New Zealanders are being warned to be concerned and act swiftly after a massive email hack that's being blamed on China.
Microsoft said its email exchange software has been infiltrated in a state-sponsored attack which the White House is now calling an "active threat".
There are fears hundreds of thousands of public and private sector organisations worldwide have been compromised, allowing hackers to download emails.
AUT computer science professor Dave Parry said the hackers could steal valuable intellectual property or use information to blackmail people.
"It is extremely concerning, the ones that have been attacked really have been completely open, so the attackers could have taken whatever emails they like from these exchange servers - and looked at calendar appointments, all sorts of other things."
Professor Parry said people should download a fix immediately - although this will only work if servers were not already compromised.
He said people should also run a security check to find and delete any malicious software installed.
Professor Parry said it appeared only those who run their own exchange servers were being affected, rather than those using cloud-based Microsoft email.
He said central government likely has good hacking protection so possibly will not have been compromised, but local councils, DHBs and medium scale businesses could all have been affected.
Professor Parry said the hack was another reminder if how insecure email could be.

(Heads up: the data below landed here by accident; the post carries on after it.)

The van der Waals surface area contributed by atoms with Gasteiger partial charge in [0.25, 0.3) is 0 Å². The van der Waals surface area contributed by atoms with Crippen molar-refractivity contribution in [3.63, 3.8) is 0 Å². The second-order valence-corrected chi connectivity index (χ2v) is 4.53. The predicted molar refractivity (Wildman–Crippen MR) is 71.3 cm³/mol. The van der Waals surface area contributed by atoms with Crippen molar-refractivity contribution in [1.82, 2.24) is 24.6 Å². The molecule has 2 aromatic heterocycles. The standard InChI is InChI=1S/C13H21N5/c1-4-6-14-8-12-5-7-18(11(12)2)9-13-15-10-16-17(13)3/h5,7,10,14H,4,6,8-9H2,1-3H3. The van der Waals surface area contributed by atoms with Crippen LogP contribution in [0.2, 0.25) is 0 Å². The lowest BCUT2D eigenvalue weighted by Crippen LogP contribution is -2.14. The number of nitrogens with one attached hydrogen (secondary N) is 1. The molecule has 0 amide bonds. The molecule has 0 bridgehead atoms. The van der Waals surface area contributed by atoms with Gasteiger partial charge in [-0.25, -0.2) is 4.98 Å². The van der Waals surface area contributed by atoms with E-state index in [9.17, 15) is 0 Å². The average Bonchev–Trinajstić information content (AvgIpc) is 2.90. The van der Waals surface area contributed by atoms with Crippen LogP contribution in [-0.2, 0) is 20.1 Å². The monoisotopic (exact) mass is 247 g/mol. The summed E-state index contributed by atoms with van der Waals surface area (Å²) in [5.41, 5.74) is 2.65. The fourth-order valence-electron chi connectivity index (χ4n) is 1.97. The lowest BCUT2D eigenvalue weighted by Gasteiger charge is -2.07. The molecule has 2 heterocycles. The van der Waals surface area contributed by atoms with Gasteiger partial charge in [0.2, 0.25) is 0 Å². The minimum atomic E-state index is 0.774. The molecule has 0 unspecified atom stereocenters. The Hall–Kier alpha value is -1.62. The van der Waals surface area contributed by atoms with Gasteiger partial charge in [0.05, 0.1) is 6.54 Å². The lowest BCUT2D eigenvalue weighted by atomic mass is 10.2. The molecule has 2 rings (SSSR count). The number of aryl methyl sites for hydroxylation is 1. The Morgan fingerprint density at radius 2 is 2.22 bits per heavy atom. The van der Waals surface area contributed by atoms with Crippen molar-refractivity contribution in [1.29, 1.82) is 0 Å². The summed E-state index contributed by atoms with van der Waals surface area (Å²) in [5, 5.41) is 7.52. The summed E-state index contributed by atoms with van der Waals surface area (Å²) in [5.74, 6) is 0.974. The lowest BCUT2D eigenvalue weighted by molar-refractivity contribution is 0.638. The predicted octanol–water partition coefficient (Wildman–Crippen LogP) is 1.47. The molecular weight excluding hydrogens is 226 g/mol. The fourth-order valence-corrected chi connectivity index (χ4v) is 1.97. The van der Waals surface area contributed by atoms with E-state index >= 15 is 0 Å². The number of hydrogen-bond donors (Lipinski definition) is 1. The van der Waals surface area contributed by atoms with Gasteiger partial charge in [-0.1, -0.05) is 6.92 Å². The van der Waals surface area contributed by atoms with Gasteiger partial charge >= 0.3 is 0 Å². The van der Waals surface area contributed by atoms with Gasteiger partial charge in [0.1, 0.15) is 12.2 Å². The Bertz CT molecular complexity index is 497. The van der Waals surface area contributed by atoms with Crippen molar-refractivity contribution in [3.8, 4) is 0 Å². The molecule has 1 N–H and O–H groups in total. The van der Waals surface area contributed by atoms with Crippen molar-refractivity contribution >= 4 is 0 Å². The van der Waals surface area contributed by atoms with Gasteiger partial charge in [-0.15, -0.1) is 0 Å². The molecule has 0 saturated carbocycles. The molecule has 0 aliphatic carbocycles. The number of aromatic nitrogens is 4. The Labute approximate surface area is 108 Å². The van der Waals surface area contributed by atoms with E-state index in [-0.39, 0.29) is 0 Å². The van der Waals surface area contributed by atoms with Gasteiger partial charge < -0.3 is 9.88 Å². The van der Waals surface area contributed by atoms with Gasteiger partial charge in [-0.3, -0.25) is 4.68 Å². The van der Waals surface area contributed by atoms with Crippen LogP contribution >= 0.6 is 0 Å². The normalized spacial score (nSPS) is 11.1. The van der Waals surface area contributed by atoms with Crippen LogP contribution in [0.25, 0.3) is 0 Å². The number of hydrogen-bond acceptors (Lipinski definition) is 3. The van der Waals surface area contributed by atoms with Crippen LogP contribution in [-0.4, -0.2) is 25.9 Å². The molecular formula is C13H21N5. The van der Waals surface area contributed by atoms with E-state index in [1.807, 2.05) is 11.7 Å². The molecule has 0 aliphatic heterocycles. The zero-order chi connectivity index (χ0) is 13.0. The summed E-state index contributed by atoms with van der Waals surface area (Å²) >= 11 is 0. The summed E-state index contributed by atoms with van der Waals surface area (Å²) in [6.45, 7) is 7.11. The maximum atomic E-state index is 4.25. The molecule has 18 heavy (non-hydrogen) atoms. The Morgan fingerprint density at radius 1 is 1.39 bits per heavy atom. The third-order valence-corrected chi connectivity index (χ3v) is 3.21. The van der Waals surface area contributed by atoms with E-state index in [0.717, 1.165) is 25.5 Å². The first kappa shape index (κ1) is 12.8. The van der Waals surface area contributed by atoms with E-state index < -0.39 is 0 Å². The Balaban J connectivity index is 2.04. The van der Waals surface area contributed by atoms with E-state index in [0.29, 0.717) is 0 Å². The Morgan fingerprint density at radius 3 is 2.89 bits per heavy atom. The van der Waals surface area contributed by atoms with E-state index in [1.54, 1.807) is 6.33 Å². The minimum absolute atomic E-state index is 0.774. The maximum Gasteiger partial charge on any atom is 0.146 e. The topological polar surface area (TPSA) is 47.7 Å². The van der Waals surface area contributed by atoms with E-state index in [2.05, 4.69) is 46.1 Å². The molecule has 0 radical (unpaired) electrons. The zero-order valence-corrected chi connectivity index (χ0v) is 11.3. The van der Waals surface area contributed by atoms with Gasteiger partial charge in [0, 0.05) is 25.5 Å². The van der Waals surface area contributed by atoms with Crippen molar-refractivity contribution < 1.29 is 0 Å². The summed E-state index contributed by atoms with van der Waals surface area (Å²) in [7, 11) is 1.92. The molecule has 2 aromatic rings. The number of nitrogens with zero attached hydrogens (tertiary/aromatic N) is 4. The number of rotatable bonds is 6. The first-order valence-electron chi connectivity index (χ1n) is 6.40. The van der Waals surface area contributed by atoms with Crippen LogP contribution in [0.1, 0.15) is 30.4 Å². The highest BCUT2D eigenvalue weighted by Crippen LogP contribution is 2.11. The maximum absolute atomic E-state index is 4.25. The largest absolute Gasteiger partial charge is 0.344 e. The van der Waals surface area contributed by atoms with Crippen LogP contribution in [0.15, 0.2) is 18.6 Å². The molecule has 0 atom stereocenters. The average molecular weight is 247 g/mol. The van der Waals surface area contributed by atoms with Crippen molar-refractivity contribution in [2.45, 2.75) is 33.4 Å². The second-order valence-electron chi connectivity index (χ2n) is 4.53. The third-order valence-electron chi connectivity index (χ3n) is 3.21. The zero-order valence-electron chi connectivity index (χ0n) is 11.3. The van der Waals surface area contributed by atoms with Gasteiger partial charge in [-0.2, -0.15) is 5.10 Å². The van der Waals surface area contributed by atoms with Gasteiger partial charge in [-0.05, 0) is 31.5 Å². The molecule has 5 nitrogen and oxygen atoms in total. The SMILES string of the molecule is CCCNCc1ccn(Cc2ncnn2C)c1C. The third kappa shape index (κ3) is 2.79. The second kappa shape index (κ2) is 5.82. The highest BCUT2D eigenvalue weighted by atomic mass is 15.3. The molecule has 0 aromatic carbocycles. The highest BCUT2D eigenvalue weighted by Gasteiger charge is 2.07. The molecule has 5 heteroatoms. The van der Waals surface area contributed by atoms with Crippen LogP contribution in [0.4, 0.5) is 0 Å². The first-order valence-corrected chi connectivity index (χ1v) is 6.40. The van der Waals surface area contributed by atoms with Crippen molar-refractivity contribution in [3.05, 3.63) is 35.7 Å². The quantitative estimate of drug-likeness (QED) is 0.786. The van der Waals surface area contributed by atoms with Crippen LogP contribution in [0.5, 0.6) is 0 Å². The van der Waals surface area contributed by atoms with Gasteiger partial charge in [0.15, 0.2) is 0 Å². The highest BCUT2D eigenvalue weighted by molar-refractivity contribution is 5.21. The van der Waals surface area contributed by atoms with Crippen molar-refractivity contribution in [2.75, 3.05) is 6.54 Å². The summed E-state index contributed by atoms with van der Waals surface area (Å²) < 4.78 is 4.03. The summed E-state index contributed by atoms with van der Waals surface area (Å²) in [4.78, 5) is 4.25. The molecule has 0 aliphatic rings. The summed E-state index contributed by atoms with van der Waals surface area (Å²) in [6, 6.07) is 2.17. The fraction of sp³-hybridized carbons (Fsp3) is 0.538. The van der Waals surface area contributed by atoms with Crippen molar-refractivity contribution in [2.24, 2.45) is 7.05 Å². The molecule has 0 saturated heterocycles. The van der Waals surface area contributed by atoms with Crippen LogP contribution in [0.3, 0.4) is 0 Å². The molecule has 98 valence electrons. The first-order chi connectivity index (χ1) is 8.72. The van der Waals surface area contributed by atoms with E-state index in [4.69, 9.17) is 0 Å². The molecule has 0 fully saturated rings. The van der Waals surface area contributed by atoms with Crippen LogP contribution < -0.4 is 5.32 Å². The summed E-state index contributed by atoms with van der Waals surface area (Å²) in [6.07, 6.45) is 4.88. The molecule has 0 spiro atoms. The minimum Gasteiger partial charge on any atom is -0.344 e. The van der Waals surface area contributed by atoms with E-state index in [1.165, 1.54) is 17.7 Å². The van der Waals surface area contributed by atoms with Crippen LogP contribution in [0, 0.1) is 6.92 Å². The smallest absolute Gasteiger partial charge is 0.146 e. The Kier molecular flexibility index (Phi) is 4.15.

Andrew Cushen from InternetNZ said it was a large, widespread attack on tools that are commonly in New Zealand and around the world.
"But that it's been discovered gives us an opportunity to act and to manage the challenges that this presents. So if you are worried now's the time to act."
He said people should contact their IT specialists or go to the website of CertNZ, New Zealand's cyber security agency, for more information.
Michael Shearer, CertNZ's principal advisor for threats and vulnerabilities, said he wouldn't comment on which New Zealand firms have been affected, saying that information was confidential.
The minister responsible for the GCSB, Andrew Little, said the National Cyber Security Centre has been working with its customers to pass on mitigation advice developed by Microsoft.
He said it's a reminder to have automatic updates turned on - something home users generally do.
"The public service is aware of and appropriately managing the risks to its own networks," Little said.